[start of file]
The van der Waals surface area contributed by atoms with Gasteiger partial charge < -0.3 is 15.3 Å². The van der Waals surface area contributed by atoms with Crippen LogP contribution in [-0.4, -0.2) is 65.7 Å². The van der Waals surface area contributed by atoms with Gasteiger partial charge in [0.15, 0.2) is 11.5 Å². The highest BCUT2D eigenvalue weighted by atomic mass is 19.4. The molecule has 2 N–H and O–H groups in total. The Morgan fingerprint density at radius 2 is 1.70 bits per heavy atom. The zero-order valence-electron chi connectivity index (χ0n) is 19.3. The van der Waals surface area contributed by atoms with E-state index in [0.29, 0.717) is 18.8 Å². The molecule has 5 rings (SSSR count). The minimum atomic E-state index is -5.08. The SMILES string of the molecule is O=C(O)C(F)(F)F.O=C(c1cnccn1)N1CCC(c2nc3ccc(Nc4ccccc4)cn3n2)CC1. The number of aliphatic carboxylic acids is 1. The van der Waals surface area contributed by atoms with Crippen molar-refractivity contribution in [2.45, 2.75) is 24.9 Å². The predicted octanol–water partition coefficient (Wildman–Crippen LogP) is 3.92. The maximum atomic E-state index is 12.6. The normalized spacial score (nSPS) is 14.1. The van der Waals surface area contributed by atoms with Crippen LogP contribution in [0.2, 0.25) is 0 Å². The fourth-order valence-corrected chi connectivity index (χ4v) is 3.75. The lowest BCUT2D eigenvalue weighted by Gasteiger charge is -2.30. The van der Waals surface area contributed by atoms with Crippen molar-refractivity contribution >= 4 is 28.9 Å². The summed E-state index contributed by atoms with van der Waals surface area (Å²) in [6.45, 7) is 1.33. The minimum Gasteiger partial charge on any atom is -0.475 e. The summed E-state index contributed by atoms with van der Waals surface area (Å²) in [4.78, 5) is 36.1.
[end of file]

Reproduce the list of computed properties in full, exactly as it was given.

The van der Waals surface area contributed by atoms with Gasteiger partial charge < -0.3 is 15.3 Å². The van der Waals surface area contributed by atoms with Crippen LogP contribution in [-0.4, -0.2) is 65.7 Å². The van der Waals surface area contributed by atoms with Gasteiger partial charge in [0.15, 0.2) is 11.5 Å². The highest BCUT2D eigenvalue weighted by atomic mass is 19.4. The molecule has 2 N–H and O–H groups in total. The Morgan fingerprint density at radius 2 is 1.70 bits per heavy atom. The zero-order valence-electron chi connectivity index (χ0n) is 19.3. The van der Waals surface area contributed by atoms with E-state index in [0.29, 0.717) is 18.8 Å². The molecule has 5 rings (SSSR count). The minimum atomic E-state index is -5.08. The SMILES string of the molecule is O=C(O)C(F)(F)F.O=C(c1cnccn1)N1CCC(c2nc3ccc(Nc4ccccc4)cn3n2)CC1. The number of aliphatic carboxylic acids is 1. The van der Waals surface area contributed by atoms with Crippen molar-refractivity contribution in [2.45, 2.75) is 24.9 Å². The predicted octanol–water partition coefficient (Wildman–Crippen LogP) is 3.92. The maximum atomic E-state index is 12.6. The normalized spacial score (nSPS) is 14.1. The van der Waals surface area contributed by atoms with Crippen LogP contribution in [0.2, 0.25) is 0 Å². The fourth-order valence-corrected chi connectivity index (χ4v) is 3.75. The lowest BCUT2D eigenvalue weighted by Gasteiger charge is -2.30. The van der Waals surface area contributed by atoms with Crippen molar-refractivity contribution >= 4 is 28.9 Å². The summed E-state index contributed by atoms with van der Waals surface area (Å²) in [6.45, 7) is 1.33. The minimum Gasteiger partial charge on any atom is -0.475 e. The summed E-state index contributed by atoms with van der Waals surface area (Å²) in [4.78, 5) is 36.1.